U of California / Elsevier, Twitter, Linux Journal, More: Sunday ResearchBuzz, August 11, 2019


Berkeley News: UC faculty to Elsevier: Restart negotiations, or else. “A group of prominent University of California faculty say they will step away from the editorial boards of scientific journals published by Elsevier until the publishing giant agrees to restart negotiations, which stalled in February and left the 10-campus system without subscriptions to some of the world’s top scholarly journals.”

Ars Technica: Twitter backs down, allows McConnell to post video of protestor threats. “After a day of blistering criticism from Republicans, Twitter has reversed an earlier decision and restored the campaign account of Senate Majority Leader Mitch McConnell. His account had been frozen after tweeting out a video showing several protestors shouting violent threats against McConnell outside the senator’s Kentucky home.”

The Register: Linux Journal runs shutdown -h now for a second time: Mag editor fires parting shot at proprietary software. “First published in March 1994, Linux Journal was founded by Phil Hughes and Bob Young, the latter being the co-founder of Red Hat. The first issue, which you can read online, includes an article by Linus Torvalds where he talks about the imminent release of Linux 1.0, remarking that ‘1.0 has little “real meaning”, as far as development goes, but should be taken as an indication that it can be used for real work’.”


Lifehacker: Calculate How Many Books You Could Read If You Quit Social Media. “A new calculator from Omni Calculator shows you how many books you could read in one year, if you checked them instead of checking social media. Enter how often you check social media (or any time-wasting sites that you’re willing to give up), and how long you spend there each time you visit. Omni Calculator will turn that into a count of books, based on a typical page count and reading speed.” I don’t know if this should go into Useful or maybe I need a new category called Argh.

New York Times: Make Your Own Animated Movies, Frame by Frame. “Creating a stop-motion clip can be a great way to jazz up a presentation, dabble in moviemaking basics or keep the children busy with a time-consuming project. All you need is something to animate — paper cutouts, Lego figures or other toys, for example — along with a camera, the right app and patience. Here’s how to get rolling.”


Techweez: Uganda Wants to Register Social Media Influencers. “In Uganda, it is being reported that the communications regulator has directed that influencers with large commercialized online followings must register their activities for monitoring with the sate. They say that this scheme will charge these influencers a $20 fee and it is aimed to clamp down on immoral or prejudiced content.”

Poynter: Fact-checkers personally targeted by partisan attacks. “Darko Brkan was still living in his parents’ house when he read an article that identified him as the owner of several apartment properties, a man who enjoyed a jetsetting, lavish lifestyle of travel and luxury. This was news to Brkan, the founding president of the media NGO Zašto Ne which hosts the fact-checking platform Raskrinkavanje in Bosnia and Herzegovina. In fact, he read this about himself in the conservative newspaper Avaz while in Capetown, South Africa, attending Global Fact 6 — a trip paid for by the International Fact-Checking Network (IFCN), since he couldn’t have afforded to attend otherwise.”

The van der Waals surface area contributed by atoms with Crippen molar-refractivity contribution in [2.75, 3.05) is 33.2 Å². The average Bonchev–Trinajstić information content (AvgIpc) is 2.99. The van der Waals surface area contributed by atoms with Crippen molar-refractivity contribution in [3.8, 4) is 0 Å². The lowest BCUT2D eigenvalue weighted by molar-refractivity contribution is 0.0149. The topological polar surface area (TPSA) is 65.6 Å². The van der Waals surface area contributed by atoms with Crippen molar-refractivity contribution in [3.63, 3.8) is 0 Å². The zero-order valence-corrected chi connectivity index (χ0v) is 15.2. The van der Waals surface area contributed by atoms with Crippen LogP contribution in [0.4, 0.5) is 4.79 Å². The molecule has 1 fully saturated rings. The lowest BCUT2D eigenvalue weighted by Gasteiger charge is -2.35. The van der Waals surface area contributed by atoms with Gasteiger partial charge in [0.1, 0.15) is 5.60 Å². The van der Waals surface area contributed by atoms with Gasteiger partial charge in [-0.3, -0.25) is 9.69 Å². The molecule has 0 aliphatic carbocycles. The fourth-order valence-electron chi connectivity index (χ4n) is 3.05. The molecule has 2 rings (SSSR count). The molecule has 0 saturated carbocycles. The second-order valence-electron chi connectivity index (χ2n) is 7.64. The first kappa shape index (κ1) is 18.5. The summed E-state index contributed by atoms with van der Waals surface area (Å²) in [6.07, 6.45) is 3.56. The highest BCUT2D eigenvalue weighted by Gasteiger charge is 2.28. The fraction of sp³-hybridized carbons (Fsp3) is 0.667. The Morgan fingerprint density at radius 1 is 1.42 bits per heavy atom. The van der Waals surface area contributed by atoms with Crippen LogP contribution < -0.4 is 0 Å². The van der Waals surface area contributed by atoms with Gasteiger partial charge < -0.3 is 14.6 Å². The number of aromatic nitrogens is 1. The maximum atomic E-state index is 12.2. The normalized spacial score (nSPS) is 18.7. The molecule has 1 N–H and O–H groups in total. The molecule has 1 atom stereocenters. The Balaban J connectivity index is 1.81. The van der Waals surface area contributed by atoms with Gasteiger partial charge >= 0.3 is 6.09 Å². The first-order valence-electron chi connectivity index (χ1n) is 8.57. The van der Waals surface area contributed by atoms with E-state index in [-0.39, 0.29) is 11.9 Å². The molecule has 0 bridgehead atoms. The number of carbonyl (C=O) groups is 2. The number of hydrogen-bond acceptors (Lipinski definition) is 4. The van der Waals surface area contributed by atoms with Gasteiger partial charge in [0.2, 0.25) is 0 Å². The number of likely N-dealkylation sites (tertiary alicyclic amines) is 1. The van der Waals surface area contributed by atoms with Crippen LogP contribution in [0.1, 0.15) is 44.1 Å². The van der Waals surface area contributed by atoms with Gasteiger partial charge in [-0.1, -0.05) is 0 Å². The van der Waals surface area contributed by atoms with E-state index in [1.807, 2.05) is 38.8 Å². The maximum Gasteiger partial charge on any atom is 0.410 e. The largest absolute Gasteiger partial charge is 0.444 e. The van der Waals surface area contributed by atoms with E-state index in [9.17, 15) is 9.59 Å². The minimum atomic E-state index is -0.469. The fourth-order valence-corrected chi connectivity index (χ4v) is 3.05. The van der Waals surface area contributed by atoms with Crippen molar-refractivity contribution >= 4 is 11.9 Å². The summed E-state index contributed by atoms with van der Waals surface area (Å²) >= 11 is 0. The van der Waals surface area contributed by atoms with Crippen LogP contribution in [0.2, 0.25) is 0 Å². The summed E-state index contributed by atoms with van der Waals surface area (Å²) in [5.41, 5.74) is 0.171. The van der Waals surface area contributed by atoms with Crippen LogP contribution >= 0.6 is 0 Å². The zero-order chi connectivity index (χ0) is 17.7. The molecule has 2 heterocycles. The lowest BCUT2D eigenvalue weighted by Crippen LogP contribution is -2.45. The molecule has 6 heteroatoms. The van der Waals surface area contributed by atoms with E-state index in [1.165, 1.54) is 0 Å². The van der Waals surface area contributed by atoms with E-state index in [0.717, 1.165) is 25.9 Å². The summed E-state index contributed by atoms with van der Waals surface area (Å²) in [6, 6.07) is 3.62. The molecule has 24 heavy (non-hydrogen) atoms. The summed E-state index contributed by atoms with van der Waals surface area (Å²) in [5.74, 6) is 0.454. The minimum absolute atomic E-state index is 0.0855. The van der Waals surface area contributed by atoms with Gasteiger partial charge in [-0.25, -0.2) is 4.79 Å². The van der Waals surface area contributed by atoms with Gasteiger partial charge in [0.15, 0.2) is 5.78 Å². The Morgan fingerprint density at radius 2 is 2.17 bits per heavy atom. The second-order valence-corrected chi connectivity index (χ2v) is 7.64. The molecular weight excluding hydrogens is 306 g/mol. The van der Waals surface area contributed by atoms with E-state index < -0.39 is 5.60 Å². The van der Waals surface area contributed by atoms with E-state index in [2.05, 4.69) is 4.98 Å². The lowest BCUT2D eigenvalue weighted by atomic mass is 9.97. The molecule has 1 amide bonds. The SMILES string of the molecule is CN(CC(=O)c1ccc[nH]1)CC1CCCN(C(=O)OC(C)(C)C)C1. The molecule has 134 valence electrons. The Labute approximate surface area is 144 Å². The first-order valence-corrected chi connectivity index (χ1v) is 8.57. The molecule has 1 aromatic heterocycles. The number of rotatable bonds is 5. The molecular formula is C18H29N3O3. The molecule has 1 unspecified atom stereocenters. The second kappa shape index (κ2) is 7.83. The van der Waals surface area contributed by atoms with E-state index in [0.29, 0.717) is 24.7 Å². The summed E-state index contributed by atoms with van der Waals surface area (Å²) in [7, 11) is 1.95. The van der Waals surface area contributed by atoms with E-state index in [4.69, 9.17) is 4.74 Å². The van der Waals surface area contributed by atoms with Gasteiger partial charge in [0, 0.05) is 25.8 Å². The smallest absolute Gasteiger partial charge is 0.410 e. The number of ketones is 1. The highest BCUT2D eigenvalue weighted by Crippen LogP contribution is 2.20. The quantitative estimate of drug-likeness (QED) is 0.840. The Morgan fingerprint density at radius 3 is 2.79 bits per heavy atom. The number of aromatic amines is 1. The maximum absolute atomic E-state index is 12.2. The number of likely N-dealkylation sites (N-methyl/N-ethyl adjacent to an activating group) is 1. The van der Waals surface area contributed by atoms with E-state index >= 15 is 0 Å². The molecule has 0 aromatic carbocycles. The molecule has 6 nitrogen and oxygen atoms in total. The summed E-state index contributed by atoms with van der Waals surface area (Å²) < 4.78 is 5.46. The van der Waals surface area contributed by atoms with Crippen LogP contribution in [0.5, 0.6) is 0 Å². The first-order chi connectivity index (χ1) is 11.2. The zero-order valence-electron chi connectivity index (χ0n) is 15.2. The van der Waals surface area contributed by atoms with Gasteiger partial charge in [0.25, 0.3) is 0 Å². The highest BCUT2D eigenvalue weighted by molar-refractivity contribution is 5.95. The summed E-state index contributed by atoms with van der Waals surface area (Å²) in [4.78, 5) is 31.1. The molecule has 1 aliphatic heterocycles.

Techdirt: White House Once Again Circulating A Draft Executive Order On Social Media Bias. “Since the White House is convinced social media companies are kicking conservatives off left and (mostly) right, it has decided to do something about it. What this ‘something’ is remains about as vague as the accusations.”

CNN: The Democratic Party deepfaked its own chairman to highlight 2020 concerns. “The Democratic National Committee wanted to demonstrate the potential threat to the 2020 election posed by deepfake videos — clips created with artificial intelligence that can make people appear to do or say things they never did. So the committee came up with a novel solution: It had experts make one, with its chair as the victim.”

Neowin: Tape and glasses are all you need to break Apple’s FaceID – alongside a sleeping person. “Turns out, in order to allow people with spectacles to use Face ID without removing their eyewear, Face ID doesn’t take 3D information around the eyes when it sees a user is wearing glasses. Using this weak point in Face ID’s implementation, researchers showed how they could take a sleeping person, put on specially modified glasses and applying some tape on them can trick Face ID into unlocking the phone.”


NBC: Russia-linked Twitter accounts promoted ‘doxxing’ over racial tension videos. “Darren Linvill, an associate professor of communications, and Patrick Warren, an associate professor of economics, both at Clemson, identified more than 300 tweets from almost 30 suspicious Twitter accounts that appeared to look for and promote videos of racially tense incidents.”

Nieman Lab: Social media is distorting the representation of women in Africa. Here’s what can be done about it. “I conducted research into feminist ethics in the age of new media in Africa. I found that little has changed. The new media continues in the ways of the old conventional media — that is, it supports patriarchy and negative portrayal of women. Women still don’t have any agency in the way the mass media represents them. They become images of old, fixed ideas about femininity and masculinity. They serve dominant ideas about capitalism and consumerism. The media environment continues to keep women down.” Good morning, Internet…

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